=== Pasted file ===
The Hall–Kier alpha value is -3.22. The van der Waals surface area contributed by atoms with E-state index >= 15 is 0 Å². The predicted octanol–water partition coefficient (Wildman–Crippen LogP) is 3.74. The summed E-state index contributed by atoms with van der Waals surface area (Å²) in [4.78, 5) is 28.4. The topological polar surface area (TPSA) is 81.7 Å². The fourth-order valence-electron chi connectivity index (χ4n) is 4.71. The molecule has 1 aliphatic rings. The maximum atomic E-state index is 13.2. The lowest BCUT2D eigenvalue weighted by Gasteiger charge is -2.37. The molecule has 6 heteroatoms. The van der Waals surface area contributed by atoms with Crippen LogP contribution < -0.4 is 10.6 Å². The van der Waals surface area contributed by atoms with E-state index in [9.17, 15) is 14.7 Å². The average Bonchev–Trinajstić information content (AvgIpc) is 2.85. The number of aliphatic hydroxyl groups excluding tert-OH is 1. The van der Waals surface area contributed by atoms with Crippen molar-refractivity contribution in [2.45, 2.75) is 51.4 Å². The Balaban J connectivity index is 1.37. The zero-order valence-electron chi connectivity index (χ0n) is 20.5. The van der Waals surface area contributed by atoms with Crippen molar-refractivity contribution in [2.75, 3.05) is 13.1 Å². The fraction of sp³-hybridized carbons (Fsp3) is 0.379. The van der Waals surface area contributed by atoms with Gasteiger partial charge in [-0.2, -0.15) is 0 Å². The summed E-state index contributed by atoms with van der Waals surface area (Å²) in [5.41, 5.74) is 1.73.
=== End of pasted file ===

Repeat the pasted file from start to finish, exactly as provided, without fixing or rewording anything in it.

The Hall–Kier alpha value is -3.22. The van der Waals surface area contributed by atoms with E-state index >= 15 is 0 Å². The predicted octanol–water partition coefficient (Wildman–Crippen LogP) is 3.74. The summed E-state index contributed by atoms with van der Waals surface area (Å²) in [4.78, 5) is 28.4. The topological polar surface area (TPSA) is 81.7 Å². The fourth-order valence-electron chi connectivity index (χ4n) is 4.71. The molecule has 1 aliphatic rings. The maximum atomic E-state index is 13.2. The lowest BCUT2D eigenvalue weighted by Gasteiger charge is -2.37. The molecule has 6 heteroatoms. The van der Waals surface area contributed by atoms with Crippen LogP contribution < -0.4 is 10.6 Å². The van der Waals surface area contributed by atoms with E-state index in [9.17, 15) is 14.7 Å². The average Bonchev–Trinajstić information content (AvgIpc) is 2.85. The number of aliphatic hydroxyl groups excluding tert-OH is 1. The van der Waals surface area contributed by atoms with Crippen molar-refractivity contribution in [2.45, 2.75) is 51.4 Å². The Balaban J connectivity index is 1.37. The zero-order valence-electron chi connectivity index (χ0n) is 20.5. The van der Waals surface area contributed by atoms with Crippen molar-refractivity contribution in [2.75, 3.05) is 13.1 Å². The fraction of sp³-hybridized carbons (Fsp3) is 0.379. The van der Waals surface area contributed by atoms with Gasteiger partial charge in [-0.2, -0.15) is 0 Å². The summed E-state index contributed by atoms with van der Waals surface area (Å²) in [5.41, 5.74) is 1.73.